She made me sad.
Danielle Kipling’s sweet nature was a gift to the citizens of Cross. She was never without a smile on her face, never without a kind word for someone. Any room brightened when Danielle walked into it, and there wasn’t a soul in the town who didn’t smile back when they saw her.
Her parents had passed when she was young, and she and her sister were raised by a loving, if somewhat strict, aunt. Danielle was, from what I understood, a little touched. A hint of madness, though nothing unbearable.
I don’t think Danielle wanted anything more than to be loved by an artist.
In January of 1909, a young artist by the name of Keith Macomber moved to Cross and took up residence in a small apartment several buildings up from the Cross Historical Society. Starting in March, I often saw Danielle walking along the road and up to his home. He was, I learned, a young man recently returned from Paris, where he had studied under some formidable masters whose names I never cared to learn.
Keith was not a man I was fond of. There was something off about him, and I disliked the way he looked at women in general when he was out and about the town. And, when he spoke to me, I wanted nothing more than to knock his teeth out of his mouth.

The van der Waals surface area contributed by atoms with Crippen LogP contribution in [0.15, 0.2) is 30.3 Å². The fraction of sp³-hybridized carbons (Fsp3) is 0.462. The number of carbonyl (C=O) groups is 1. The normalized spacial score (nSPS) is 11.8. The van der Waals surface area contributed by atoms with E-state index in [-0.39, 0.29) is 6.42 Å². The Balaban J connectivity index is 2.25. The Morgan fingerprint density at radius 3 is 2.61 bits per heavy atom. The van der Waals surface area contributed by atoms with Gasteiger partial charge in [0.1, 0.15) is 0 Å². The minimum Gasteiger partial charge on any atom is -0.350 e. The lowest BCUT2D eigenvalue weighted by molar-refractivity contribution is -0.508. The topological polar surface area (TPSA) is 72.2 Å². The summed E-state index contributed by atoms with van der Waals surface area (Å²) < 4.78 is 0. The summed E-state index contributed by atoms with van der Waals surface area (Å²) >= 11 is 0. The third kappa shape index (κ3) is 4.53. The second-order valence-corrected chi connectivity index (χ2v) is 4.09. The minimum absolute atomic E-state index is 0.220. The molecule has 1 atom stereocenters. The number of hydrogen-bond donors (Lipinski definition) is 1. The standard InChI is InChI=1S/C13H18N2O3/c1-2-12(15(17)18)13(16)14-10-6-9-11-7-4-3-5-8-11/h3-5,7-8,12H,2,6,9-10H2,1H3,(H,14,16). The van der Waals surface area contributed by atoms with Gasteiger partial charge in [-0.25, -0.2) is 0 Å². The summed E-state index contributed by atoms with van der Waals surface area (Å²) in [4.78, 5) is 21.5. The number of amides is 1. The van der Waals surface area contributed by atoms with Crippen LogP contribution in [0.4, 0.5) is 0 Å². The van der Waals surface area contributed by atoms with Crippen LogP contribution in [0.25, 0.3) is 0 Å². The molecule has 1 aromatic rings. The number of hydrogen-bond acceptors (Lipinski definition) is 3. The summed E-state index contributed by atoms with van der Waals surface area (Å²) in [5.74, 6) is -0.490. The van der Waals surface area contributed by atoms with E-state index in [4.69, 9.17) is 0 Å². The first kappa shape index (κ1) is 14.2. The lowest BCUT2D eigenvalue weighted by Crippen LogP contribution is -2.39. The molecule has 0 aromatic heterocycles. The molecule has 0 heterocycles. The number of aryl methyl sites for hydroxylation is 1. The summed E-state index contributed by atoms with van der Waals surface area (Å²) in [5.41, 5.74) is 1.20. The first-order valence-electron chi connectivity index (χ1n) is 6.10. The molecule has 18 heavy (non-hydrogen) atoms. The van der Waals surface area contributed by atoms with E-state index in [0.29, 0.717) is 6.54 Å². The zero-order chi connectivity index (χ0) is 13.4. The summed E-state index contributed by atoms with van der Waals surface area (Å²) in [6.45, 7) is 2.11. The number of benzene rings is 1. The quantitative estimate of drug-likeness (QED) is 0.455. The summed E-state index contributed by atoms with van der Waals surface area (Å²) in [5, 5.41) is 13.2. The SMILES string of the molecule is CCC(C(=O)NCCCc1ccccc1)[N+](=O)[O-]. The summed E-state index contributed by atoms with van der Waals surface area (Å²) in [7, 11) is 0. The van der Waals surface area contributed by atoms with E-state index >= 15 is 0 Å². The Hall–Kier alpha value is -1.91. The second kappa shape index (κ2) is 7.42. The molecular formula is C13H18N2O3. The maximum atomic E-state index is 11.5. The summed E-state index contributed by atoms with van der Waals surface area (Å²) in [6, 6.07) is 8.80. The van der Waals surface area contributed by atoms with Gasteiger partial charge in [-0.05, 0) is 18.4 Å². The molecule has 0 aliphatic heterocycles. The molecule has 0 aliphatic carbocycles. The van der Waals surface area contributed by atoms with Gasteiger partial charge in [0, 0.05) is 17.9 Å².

On December 10, I saw Danielle walk up to his building, but she was noticeably absent the following two days. Then, on December 13, her sister Doris came into the Society. Danielle had not come home, and it was unlike her to stay out.
I told Doris I would look into it, and she left for home to await her sister’s return.
I went directly to Keith’s apartment and forced the door. What I found was disturbing.
Keith Macomber was dead, which was no loss as far as I was concerned.
He was, however, seated in a chair with his hands nailed to the table, and his eyes gouged out. They and his tongue were on a plate in front of him, and Danielle was singing softly to him, her eyes wide and her expression one of pure madness.
There is only one cure for that form of insanity, and I applied it as mercifully as I could. She died easily, and in her last moments, I hope she believed he loved her.